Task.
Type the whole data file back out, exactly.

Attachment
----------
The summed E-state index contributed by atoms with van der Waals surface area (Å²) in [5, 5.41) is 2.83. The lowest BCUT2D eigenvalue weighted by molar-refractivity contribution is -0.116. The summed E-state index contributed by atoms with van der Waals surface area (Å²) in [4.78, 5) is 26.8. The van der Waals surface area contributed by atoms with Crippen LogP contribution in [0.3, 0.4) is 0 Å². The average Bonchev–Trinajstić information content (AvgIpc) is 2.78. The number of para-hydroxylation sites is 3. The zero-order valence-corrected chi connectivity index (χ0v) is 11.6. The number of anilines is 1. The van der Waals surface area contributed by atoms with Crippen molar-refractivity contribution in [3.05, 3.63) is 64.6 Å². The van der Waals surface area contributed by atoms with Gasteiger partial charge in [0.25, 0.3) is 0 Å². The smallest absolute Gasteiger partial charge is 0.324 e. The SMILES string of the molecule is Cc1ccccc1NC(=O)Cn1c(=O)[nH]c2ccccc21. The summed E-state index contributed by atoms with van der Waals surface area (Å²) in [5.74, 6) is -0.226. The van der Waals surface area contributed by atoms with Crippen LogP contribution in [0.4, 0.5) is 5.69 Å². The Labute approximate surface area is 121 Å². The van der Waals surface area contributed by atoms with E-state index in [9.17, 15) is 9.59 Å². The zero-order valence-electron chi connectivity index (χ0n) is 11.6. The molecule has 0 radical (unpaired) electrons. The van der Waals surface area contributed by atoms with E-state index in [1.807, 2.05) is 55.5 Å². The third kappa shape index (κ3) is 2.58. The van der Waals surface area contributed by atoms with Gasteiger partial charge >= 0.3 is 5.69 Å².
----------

The summed E-state index contributed by atoms with van der Waals surface area (Å²) in [5, 5.41) is 2.83. The lowest BCUT2D eigenvalue weighted by molar-refractivity contribution is -0.116. The summed E-state index contributed by atoms with van der Waals surface area (Å²) in [4.78, 5) is 26.8. The van der Waals surface area contributed by atoms with Crippen LogP contribution in [0.3, 0.4) is 0 Å². The average Bonchev–Trinajstić information content (AvgIpc) is 2.78. The number of para-hydroxylation sites is 3. The zero-order valence-corrected chi connectivity index (χ0v) is 11.6. The number of anilines is 1. The van der Waals surface area contributed by atoms with Crippen molar-refractivity contribution in [3.05, 3.63) is 64.6 Å². The van der Waals surface area contributed by atoms with Gasteiger partial charge in [0.25, 0.3) is 0 Å². The smallest absolute Gasteiger partial charge is 0.324 e. The SMILES string of the molecule is Cc1ccccc1NC(=O)Cn1c(=O)[nH]c2ccccc21. The summed E-state index contributed by atoms with van der Waals surface area (Å²) in [5.74, 6) is -0.226. The van der Waals surface area contributed by atoms with Crippen LogP contribution in [0.4, 0.5) is 5.69 Å². The Labute approximate surface area is 121 Å². The van der Waals surface area contributed by atoms with E-state index in [9.17, 15) is 9.59 Å². The zero-order valence-electron chi connectivity index (χ0n) is 11.6. The molecule has 0 radical (unpaired) electrons. The van der Waals surface area contributed by atoms with E-state index in [1.807, 2.05) is 55.5 Å². The third kappa shape index (κ3) is 2.58. The van der Waals surface area contributed by atoms with Gasteiger partial charge >= 0.3 is 5.69 Å².